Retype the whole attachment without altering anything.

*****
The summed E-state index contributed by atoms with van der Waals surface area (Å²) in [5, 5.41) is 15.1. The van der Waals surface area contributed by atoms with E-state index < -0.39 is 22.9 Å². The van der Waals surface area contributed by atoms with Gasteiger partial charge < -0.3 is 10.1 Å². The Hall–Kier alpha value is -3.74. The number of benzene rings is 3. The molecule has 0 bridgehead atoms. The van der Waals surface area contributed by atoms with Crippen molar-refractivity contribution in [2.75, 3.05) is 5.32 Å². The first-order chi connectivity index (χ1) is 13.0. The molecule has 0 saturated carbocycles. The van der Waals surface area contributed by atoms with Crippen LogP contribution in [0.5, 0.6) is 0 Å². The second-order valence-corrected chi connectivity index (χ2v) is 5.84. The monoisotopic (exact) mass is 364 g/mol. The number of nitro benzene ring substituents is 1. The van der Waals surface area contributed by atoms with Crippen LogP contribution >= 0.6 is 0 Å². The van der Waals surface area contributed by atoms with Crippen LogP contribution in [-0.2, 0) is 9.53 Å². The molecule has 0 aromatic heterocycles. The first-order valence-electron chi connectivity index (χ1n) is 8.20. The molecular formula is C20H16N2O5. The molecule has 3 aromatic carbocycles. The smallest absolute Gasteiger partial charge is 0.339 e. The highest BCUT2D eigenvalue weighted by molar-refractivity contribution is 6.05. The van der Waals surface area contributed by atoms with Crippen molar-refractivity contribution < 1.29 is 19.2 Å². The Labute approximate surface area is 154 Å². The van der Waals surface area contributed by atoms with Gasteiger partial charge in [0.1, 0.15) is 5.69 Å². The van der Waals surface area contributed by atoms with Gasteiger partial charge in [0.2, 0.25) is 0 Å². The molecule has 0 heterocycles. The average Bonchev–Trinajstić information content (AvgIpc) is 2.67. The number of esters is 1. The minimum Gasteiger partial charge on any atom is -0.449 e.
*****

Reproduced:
The summed E-state index contributed by atoms with van der Waals surface area (Å²) in [5, 5.41) is 15.1. The van der Waals surface area contributed by atoms with E-state index < -0.39 is 22.9 Å². The van der Waals surface area contributed by atoms with Gasteiger partial charge < -0.3 is 10.1 Å². The Hall–Kier alpha value is -3.74. The number of benzene rings is 3. The molecule has 0 bridgehead atoms. The van der Waals surface area contributed by atoms with Crippen molar-refractivity contribution in [2.75, 3.05) is 5.32 Å². The first-order chi connectivity index (χ1) is 13.0. The molecule has 0 saturated carbocycles. The van der Waals surface area contributed by atoms with Crippen LogP contribution in [0.5, 0.6) is 0 Å². The second-order valence-corrected chi connectivity index (χ2v) is 5.84. The monoisotopic (exact) mass is 364 g/mol. The number of nitro benzene ring substituents is 1. The van der Waals surface area contributed by atoms with Crippen LogP contribution >= 0.6 is 0 Å². The van der Waals surface area contributed by atoms with Crippen LogP contribution in [-0.2, 0) is 9.53 Å². The molecule has 0 aromatic heterocycles. The first-order valence-electron chi connectivity index (χ1n) is 8.20. The molecular formula is C20H16N2O5. The molecule has 3 aromatic carbocycles. The smallest absolute Gasteiger partial charge is 0.339 e. The highest BCUT2D eigenvalue weighted by molar-refractivity contribution is 6.05. The van der Waals surface area contributed by atoms with Crippen molar-refractivity contribution < 1.29 is 19.2 Å². The Labute approximate surface area is 154 Å². The van der Waals surface area contributed by atoms with Gasteiger partial charge in [0.1, 0.15) is 5.69 Å². The van der Waals surface area contributed by atoms with Gasteiger partial charge in [0.2, 0.25) is 0 Å². The molecule has 0 heterocycles. The average Bonchev–Trinajstić information content (AvgIpc) is 2.67. The number of esters is 1. The minimum Gasteiger partial charge on any atom is -0.449 e.